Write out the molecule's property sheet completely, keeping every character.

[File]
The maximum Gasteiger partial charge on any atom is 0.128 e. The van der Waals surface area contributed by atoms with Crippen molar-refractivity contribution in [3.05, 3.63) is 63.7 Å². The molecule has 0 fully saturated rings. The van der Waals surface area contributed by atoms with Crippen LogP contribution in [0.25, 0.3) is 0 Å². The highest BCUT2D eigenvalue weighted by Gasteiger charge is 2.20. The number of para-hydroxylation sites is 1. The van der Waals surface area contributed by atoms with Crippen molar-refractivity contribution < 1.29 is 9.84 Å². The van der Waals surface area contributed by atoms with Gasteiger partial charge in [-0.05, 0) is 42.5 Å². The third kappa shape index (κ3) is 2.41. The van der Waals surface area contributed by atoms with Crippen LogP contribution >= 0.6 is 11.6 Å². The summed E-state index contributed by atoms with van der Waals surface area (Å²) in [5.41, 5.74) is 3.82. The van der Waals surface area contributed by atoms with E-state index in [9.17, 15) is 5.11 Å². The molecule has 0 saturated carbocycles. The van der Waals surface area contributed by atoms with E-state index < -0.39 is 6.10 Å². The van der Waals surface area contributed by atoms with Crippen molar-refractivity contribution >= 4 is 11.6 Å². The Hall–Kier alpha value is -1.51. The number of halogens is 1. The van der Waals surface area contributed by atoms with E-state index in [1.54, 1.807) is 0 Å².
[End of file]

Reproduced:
The maximum Gasteiger partial charge on any atom is 0.128 e. The van der Waals surface area contributed by atoms with Crippen molar-refractivity contribution in [3.05, 3.63) is 63.7 Å². The molecule has 0 fully saturated rings. The van der Waals surface area contributed by atoms with Crippen LogP contribution in [0.25, 0.3) is 0 Å². The highest BCUT2D eigenvalue weighted by Gasteiger charge is 2.20. The number of para-hydroxylation sites is 1. The van der Waals surface area contributed by atoms with Crippen molar-refractivity contribution < 1.29 is 9.84 Å². The van der Waals surface area contributed by atoms with Gasteiger partial charge in [-0.05, 0) is 42.5 Å². The third kappa shape index (κ3) is 2.41. The van der Waals surface area contributed by atoms with Crippen LogP contribution >= 0.6 is 11.6 Å². The summed E-state index contributed by atoms with van der Waals surface area (Å²) in [5.41, 5.74) is 3.82. The van der Waals surface area contributed by atoms with E-state index in [9.17, 15) is 5.11 Å². The molecule has 0 saturated carbocycles. The van der Waals surface area contributed by atoms with E-state index < -0.39 is 6.10 Å². The van der Waals surface area contributed by atoms with Crippen molar-refractivity contribution >= 4 is 11.6 Å². The Hall–Kier alpha value is -1.51. The number of halogens is 1. The van der Waals surface area contributed by atoms with E-state index in [1.54, 1.807) is 0 Å².